As for John Hillcoat's corrupt cop, heist thriller, the star-studded Triple 9 did not inspire audiences. Heading into the weekend it appeared Gods of Egypt could possibly falter enough for Triple 9 to pick up some steam over Saturday and Sunday if opening day audiences took to it. They didn't. In fact, while Gods of Egypt may have a 13% RottenTomatoes rating to Triple 9's 54%, opening day audiences gave a slight edge to the Gods.
Triple 9 scored a lackluster "C+" CinemaScore to Gods of Egypt's "B-". Neither of which are impressive, but heading into the weekend it seemed the roles would be reversed. Given this opening, Triple 9 is likely looking at a $15-17 million domestic run.
Other weekend highlights include another strong hold for Kung Fu Panda 3, which is now up to $128.4 million domestically with another sub-30% drop in its fifth weekend. Next weekend it will take a hit, however, as Disney's Zootopia arrives in theaters after an impressive international performance where it has brought in an estimated $81.4 million so far in its third weekend of release.
Sony's Risen dropped 40.7% for a second weekend in the top five, bringing in an estimated $7 million as its cume now climbs to $22.7 million in two weeks of release. Also in its sophomore session, A24's The Witch dipped only 43.1% for an estimated $5 million weekend as its cume now stands at $16.6 million.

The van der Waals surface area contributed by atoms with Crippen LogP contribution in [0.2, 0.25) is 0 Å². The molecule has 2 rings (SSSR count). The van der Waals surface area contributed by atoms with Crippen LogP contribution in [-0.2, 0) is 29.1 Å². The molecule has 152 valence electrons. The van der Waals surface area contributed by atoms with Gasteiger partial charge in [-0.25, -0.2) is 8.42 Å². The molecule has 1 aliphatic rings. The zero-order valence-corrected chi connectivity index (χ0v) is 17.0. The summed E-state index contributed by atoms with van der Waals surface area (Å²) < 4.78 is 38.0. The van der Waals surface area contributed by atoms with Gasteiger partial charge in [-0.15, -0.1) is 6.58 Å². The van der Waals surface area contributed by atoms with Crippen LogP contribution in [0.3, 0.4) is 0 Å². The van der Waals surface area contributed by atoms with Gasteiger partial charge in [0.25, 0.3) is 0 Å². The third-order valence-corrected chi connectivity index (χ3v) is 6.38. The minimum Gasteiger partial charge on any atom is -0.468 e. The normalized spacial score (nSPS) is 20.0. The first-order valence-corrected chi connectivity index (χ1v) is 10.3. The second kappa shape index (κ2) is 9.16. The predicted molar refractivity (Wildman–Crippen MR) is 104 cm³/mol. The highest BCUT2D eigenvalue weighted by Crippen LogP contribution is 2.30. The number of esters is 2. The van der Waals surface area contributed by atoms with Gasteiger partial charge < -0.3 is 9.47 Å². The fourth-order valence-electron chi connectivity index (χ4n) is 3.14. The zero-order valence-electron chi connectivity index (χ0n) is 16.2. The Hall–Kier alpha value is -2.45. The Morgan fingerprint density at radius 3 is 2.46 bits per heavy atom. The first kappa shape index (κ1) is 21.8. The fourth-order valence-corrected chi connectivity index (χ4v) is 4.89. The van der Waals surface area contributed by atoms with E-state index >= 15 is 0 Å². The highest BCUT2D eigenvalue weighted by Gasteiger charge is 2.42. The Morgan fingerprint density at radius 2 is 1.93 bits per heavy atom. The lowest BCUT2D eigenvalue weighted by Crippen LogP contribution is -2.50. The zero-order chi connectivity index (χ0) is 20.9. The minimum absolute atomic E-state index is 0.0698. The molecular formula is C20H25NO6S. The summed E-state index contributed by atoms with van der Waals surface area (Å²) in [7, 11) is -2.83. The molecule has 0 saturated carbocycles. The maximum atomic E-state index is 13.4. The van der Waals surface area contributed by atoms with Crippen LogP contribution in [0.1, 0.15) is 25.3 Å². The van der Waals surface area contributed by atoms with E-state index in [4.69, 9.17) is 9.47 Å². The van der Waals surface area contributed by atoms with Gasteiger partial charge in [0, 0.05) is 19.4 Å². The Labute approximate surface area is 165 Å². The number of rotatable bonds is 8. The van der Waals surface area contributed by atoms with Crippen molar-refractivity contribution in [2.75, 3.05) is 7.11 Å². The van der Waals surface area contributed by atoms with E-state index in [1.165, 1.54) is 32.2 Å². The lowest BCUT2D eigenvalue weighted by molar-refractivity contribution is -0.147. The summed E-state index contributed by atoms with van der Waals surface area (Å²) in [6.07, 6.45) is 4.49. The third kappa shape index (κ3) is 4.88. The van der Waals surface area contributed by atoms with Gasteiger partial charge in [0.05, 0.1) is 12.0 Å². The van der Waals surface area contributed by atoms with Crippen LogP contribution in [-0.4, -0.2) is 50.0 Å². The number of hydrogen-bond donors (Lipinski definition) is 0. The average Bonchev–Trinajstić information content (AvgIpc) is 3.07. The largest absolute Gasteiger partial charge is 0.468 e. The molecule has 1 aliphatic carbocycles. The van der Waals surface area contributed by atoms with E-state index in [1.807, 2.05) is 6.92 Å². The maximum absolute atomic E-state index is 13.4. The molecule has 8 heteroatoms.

This weekend also serves as the first weekend since its release 11 weeks ago that Star Wars: The Force Awakens has finished outside the top ten. Landing in eleventh position with an estimated $3 million weekend, the film has now crossed $925 million domestically.
Edging out Star Wars for that tenth slot was The Revenant with an estimated $3.8 million and a cume that now stands at an estimated $170.5 million. Taking that cume into consideration, The Revenant is heading into tonight's Oscars with a strong chance at scoring a Best Picture win. Should it win, it will be the ninth highest grossing Best Picture winner of all-time, though not for very long. By the end of next weekend it will pass Chicago ($170.6m), A Beautiful Mind ($170.7m) and most likely Rain Man ($172.8m), placing it in sixth position behind Dances with Wolves ($184.2m).
Releasing next weekend, along with the aforementioned Zootopia, Gerard Butler will get another chance at box office success on the heels of Gods of Egypt with the sequel London Has Fallen and Tina Fey will be arriving in 2,300+ theaters with Whiskey Tango Foxtrot.
For a complete look at this weekend's results click here and we'll have weekend actuals for you tomorrow afternoon.
Also, if you're interested in knowing a little more about how this evening's Oscar nominees performed at the box office we have a complete breakdown of their pre and post-nomination performances right here.
Discuss this story with fellow Box Office Mojo fans on Facebook. On Twitter, follow us at @boxofficemojo and author Brad Brevet at @bradbrevet.